Sunday, September 12, 2010

9-Page Reply #2

And here I was thinking I’d be making fewer posts. I honestly like arguing and debating on the less shallow levels of atheism, theism, god, etc... and so replying to the 9-page rebuke is quite fun. I think I’ve commented on my last post enough to move on to the next part:
My defense of Mormonism.

Yup, you heard me. As much as I despise Mormonism in some areas, find it funny in others, am annoyed by it in yet other areas, there are some good things about it. But first I want to talk about Hitchens.

Hitchens, when asked, many times, why he only writes about the bad of religion and doesn’t say anything good he replies that there are enough books and works and people saying the good things about religion that he feels he has no need to. I agree and disagree. I agree that he’s correct in saying that, and also correct in writing his very inflammatory and excellent book. I have to disagree on one level though, that we do need to recognize that ‘some’ good comes from religion. This is not the point of my blog, but again, I don’t think that religions only do evil in the world, so to portray myself on my blog as believing that religions are pure evil is dishonest at best.

Moving on, I brought up how Boyd K. Packer mentioned that he never asks his fellow apostles if they have seen Christ. This says that they don’t talk to Christ weekly in the temple on Thursdays. The folklore in the church says they do though. Now, I agree the blame mainly rests with the parents who, at FHE, tell their children that Jesus will be meeting with the prophets on Thursday. But it is not like these men didn’t hear the same things growing up. Or that they ever doubted the old accounts of prophets meeting Jesus or God or ancient beings. But when they actually get into the position of power they realize the folklore is just that … but don’t say anything. Of course, what would they say? “Hello, brothers and sisters, this is Pres. Packer. I want to point out that we have never had Jesus come to our meetings as of yet.” No, they have no good reason, from their point of view, to tell the membership this. So, for me, the blame is on both sides. Take Joseph Smith for example. When the mummies and scrolls came through the people wanted him to translate. They blindly believed and kept the story going, and he had to please ‘his’ people.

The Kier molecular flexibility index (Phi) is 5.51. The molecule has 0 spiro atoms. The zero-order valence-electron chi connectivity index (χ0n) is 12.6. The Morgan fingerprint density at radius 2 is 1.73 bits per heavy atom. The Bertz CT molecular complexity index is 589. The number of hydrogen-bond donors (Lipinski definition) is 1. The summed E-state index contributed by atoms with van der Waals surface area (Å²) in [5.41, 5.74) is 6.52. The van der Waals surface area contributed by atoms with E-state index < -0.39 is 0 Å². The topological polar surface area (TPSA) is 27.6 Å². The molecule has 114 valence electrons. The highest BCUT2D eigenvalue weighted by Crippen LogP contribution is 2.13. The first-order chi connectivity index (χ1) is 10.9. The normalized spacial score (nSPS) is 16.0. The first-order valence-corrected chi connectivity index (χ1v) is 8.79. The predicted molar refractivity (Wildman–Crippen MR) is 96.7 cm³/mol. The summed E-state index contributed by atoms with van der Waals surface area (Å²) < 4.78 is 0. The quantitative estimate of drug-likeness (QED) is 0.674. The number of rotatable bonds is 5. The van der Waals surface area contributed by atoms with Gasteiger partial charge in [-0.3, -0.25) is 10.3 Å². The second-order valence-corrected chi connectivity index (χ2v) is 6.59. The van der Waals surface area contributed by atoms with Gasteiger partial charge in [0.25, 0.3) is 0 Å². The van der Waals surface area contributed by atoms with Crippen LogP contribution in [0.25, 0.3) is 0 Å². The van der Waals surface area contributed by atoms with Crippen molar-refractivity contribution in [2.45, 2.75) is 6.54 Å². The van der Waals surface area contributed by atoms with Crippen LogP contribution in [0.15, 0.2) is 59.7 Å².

Another thing I said only in passing, but this is something I do need to clarify. This is it:
"The church reeks of cover-ups, white lies, half truths, and a vigorous effort to skew things in its history to not sounding so bad. The PR of the church is quite amazing, but after really getting into the stuff, I cannot deny that the church purposely tries to rewrite history and hide things from its members."

Okay, I do not want to sound like a conspiracy theorists. This could easily be seen in that light, or that I give the brethren too much credit. That is not what I think at all. When I say this I mean the church in general, and the PR especially of higher ups, mainly the corporate-type side. People on all levels tweak things, and try to make things look better. The brethren don’t sit up there on ivory towers lording over the membership saying, “boy, this is the life, these people are stupid, how much tithing money did we make this month?” No, I’m sure they believe they are in the right, though I still believe that some of the brethren, maybe only one’s in the past, have had serious doubts. But the ones who hide things, tone things down, rewrote things in the past, those are probably normal members or church employees, all on their own. I do doubt that the apostles really know a lot that goes on. All together they might, but there’s too much to do for 15 old men to be completely involved in everything.

And with the church hiding things, yes, but that’s usually it, they ‘hide’ it from plain view. They tell the teachers not to talk about certain things, Deseret doesn’t release certain books, and they don’t talk about taboo topics at Gen Conf. But they still allow members to write books like The Mountain Meadows Massacre, or they allow members to talk about polygamy, just don’t teach about it in Sunday school. Regardless though, I do not agree with this in any way. They purposely are holding back from the members, and not informing the membership on some of the darker sides of the church or its history. Then when a new member finds these things out on his or her own they are generally more troubled and disturbed if they had been informed in the first place.